MARRIAGE PROTECTION AMENDMENT -- (House of Representatives - July 18, 2006)
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Mr. KINGSTON. Mr. Speaker, I yield myself such time as I may consume.
Mr. Speaker, in 1996, the United States Congress passed DOMA, Defense of Marriage Act, and the idea behind that was that marriage would be recognized in this Nation as the union of one man and one woman. It was not the first time that the United States Congress had gotten involved in the definition of marriage. Indeed, Mr. Lungren had reminded us earlier today that the State of Utah and Arizona and I believe one other Western State, in order to join the Union, needed to define in their State constitution marriage as a union between one man and one woman in order to become States in the United States.
But unfortunately, since 1986, activist courts have eroded the intent of Congress, and so we come today on the House floor with H.J. Res. 88, which reads: ``Marriage in the United States shall consist only of the union of a man and a woman. Neither this Constitution, nor the constitution of any State, shall be construed to require that marriage or the legal incidents thereof be conferred upon any union other than the union of a man and a woman.''
The purpose of this is to say that no governmental entity, legislative, executive or judicial, shall be allowed to alter the definition of marriage from one man and one woman, and it also prevents Federal courts from construing the Constitution or a State constitution to change that definition as well.
This, indeed, is the desire of the American people at this point. A recent poll shows that 69 percent of Americans strongly agree that marriage should exist between one man and one woman. The State Constitution amendments on the States that have passed them, which now numbers 45, average by passing 71.5 percent. Forty-five States, Mr. Speaker, have enacted laws about this.
Why is this necessary, then, to come back to the floor if the States are handling it? The fact is that there are great and deliberate challenges to DOMA in the United States Constitution. We can go back to 1965. The Supreme Court in Griswold v. Connecticut discovered a constitutional right to contraceptive noted in marital privacy, and the Court in Roe v. Wade in 1973 decided that the right to reproductive privacy was applied to abortion, wholly outside the context of a marriage.
In 1996, the Court in Bowers v. Hardwick refused to create a right of sexual privacy for same-sex couples, but then, in 2003, the Court reversed itself in the Lawrence v. Texas case. In the Lawrence case, the Court claimed not to have gone so far as to establish a right to same-sex marriage, but then the State of Massachusetts and the Massachusetts Supreme Judicial Court prominently used the Lawrence decision just a few months later to do exactly that.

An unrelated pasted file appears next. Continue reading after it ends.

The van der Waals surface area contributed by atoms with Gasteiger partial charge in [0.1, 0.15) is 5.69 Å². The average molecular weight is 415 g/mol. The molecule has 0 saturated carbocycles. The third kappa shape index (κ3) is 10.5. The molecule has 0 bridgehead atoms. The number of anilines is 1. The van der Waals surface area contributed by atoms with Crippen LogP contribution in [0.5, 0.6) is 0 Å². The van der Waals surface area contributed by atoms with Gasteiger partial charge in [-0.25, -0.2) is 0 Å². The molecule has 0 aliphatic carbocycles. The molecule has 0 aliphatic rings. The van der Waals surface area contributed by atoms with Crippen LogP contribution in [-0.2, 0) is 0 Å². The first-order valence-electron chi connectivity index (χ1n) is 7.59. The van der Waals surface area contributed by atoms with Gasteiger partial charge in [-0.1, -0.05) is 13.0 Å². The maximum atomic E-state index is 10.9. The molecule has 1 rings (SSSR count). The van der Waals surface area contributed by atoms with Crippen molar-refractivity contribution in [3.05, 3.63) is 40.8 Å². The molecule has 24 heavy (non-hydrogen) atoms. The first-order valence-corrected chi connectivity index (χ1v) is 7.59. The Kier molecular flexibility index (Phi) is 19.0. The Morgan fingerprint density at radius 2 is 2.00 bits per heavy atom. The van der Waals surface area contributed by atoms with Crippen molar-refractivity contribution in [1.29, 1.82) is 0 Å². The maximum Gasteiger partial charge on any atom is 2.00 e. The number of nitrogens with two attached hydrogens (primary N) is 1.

That is why we are here today, Mr. Speaker. This is not, as we have been charged, political pandering. This is not a frivolous exercise. Indeed, I certainly think this Congress, under the leadership of the Speaker and under the leadership of the President of the United States, has worked hard to address the issues of the day. We have worked hard in the war on terrorism.
We have worked hard in the situation in the Middle East. Indeed, as the President attended the G-8, the number one topic right now is, of course, Lebanon and Israel.
We have worked hard on balancing the budget. This House recently passed the line-item veto. This House has passed earmark reform. The Appropriations Committee, which has passed 10 out of its 11 appropriations bills, has reduced spending $4 billion by cutting out 95 different programs. We are engaged in addressing the fuel situation. We have passed tax reform which has created 5.3 million jobs since 2003.
We are very involved in the issues of today, and I will say to you that marriage is certainly one of the top-tier issues that it is the right and the obligation of the United States Congress to address, and again, not a battle that we have chosen to have but one that has been thrown back to us by the courts.
That is why we are here today, and we will have this debate, and I look forward to hearing from my friend from New York.
Mr. Speaker, I reserve the balance of my time.
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